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Cytotoxic T lymphocytes (CTLs) play a vital part in controlling viral replication during human viral infections. Most studies in human infections have focused on CTL specificities in chronic infection and few data exist regarding the specificity of the initial CTL response induced in acute infection. In this study, HIV-1 infection in persons expressing human histocompatibility leukocyte antigen (HLA)-A*0201 was used as a means of addressing this issue. In chronic infection, the dominant HLA-A*0201-restricted CTL response is directed towards the epitope SLYNTVATL ("SL9") in p17 Gag (residues 77-85). This epitope is targeted by 75% of HLA-A*0201-positive adults, and the magnitude of this A*0201-SL9 response shows a strong negative association with viral load in progressive infection. Despite using the highly sensitive peptide-major histocompatibility complex tetramer and intracellular cytokine assays, responses to the SL9 epitope were not detectable in any of 11 HLA-A*0201-positive subjects with acute HIV-1 infection (P = 2 x 10(-6)), even when assays were repeated using the SL9 peptide variant that was encoded by their autologous virus. In contrast, multiple responses (median 3) to other epitopes were evident in 7 of the 11 A*0201-positive subjects. Longitudinal study of two subjects confirmed that the A*0201-SL9 response emerged later than other CTL responses, and after viral set point had been reached. Together, these data show that the CTL responses that are present and that even may dominate in chronic infection may differ substantially from those that constitute the initial antiviral CTL response. This finding is an important consideration in vaccine design and in the evaluation of vaccine candidates.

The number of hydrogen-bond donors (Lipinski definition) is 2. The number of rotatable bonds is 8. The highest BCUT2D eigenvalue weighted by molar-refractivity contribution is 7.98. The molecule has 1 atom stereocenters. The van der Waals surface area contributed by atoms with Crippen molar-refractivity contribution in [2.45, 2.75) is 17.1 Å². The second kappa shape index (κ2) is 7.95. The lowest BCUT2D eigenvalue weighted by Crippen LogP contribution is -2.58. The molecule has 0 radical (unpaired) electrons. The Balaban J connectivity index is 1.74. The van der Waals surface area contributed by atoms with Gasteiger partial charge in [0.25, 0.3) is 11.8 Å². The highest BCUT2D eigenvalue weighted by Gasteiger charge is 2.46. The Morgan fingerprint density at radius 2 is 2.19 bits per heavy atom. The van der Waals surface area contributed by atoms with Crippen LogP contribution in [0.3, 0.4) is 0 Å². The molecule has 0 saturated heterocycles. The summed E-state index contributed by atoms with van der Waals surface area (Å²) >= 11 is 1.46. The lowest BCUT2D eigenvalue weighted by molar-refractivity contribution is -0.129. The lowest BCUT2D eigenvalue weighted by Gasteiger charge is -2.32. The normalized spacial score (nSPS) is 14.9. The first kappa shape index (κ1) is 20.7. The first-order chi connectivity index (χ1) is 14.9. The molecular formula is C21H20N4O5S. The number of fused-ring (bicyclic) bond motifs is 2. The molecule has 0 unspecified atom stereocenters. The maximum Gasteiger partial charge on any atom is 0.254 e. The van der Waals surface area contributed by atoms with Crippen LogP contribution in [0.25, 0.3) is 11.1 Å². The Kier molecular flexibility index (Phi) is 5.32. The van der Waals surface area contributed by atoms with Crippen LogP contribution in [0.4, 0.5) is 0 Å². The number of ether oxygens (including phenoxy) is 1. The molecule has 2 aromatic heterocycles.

Original publication




Journal article


J Exp Med

Publication Date





181 - 194


Acute Disease, Adult, Amino Acid Sequence, Chronic Disease, Epitopes, Female, Gene Products, gag, Genetic Variation, HIV Antigens, HIV Infections, HIV-1, HLA-A2 Antigen, Humans, Male, Middle Aged, T-Lymphocytes, Cytotoxic, Time Factors, Viral Proteins, gag Gene Products, Human Immunodeficiency Virus